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Issue #1602      July 17, 2013

Deakin staff reject pay offer

The National Tertiary Education Union (NTEU) has rejected Deakin University’s proposed salary increase of just 3% a year over 4 years. “Staff are not about to get excited just because the Vice-Chancellor has opened her purse and rattled a few coins,” said Dr Colin Long, NTEU Victorian Division secretary, and member of the Deakin bargaining team.

“Staff expect a realistic offer that both protects their existing working conditions and recognises their work in generating record profits for the institution.”

An analysis of Deakin’s annual reports by the NTEU reveals a university with extremely strong income, profits and operating cash flows, and high holdings of cash and investments.

“The university recorded a 2012 surplus of $108.9 million,” Dr Long said. “The university’s holdings of cash and investments were at a record level of $337.7 million at the end of 2012.

“The Deakin Vice-Chancellor pockets $750,000, a quarter of a million dollars more than the salary of the Australian Prime Minister. The top ten earners at Deakin reward themselves with salaries totalling $4.1 million.

“These are the people who think a 3% salary offer to the average Deakin worker is generous,” Dr Long said, “The average Deakin worker is angry that the hard work they put in every day is somehow lost in the minds of the millionaire bosses.”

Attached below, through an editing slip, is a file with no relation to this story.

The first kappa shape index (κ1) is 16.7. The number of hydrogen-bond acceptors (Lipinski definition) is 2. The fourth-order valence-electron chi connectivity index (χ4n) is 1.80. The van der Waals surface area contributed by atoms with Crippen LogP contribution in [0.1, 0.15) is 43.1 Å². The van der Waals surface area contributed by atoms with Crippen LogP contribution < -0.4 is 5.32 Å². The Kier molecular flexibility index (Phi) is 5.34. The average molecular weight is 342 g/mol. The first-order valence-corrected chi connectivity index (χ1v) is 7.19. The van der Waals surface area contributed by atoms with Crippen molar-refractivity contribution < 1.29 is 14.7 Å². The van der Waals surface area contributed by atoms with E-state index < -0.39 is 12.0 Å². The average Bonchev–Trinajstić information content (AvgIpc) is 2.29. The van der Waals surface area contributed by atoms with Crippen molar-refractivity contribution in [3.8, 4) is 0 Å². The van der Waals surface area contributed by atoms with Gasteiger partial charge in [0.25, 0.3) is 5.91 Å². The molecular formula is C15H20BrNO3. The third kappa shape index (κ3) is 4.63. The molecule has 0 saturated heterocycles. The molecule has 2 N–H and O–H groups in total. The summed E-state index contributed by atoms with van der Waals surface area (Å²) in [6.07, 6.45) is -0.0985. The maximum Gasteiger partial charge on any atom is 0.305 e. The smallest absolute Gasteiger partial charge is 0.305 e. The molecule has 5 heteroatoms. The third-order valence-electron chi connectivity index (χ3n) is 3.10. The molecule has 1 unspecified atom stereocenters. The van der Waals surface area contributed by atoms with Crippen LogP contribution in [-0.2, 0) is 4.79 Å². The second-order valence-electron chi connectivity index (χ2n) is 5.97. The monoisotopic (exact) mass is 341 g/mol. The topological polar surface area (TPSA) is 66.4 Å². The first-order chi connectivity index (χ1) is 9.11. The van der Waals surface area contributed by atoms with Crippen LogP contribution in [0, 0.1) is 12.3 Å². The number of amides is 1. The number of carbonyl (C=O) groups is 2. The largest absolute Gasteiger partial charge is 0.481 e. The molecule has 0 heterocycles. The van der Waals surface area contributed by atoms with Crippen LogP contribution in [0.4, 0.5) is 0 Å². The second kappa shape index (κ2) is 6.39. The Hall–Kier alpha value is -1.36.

He said that deakin staff won’t accept that they have to absorb federal funding cuts, especially given the record profits that their work generates. Staff won’t accept cuts to working conditions such as redundancy provisions that make it easier to sack people, watered down grievance procedures or limited attempts to address insecure work.

“We are also extremely angry that Deakin management has not taken seriously our demand to reduce the level of academic casualisation. Offering six fixed-terms contracts and six ongoing positions when there are hundreds of casual staff struggling to make a living at Deakin is insulting.

“The NTEU takes seriously the need to improve teaching quality by reduced academic casualisation and improved workforce planning, even if management doesn’t.”

The current collective agreement expired a year ago. Deakin staff have been negotiating a new collective agreement with management for over eight months. Staff are implementing industrial actions including a ban on the transmission of results, with industrial action set to escalate if an agreement is not made soon.   

Next article – Cheap groceries costing the earth

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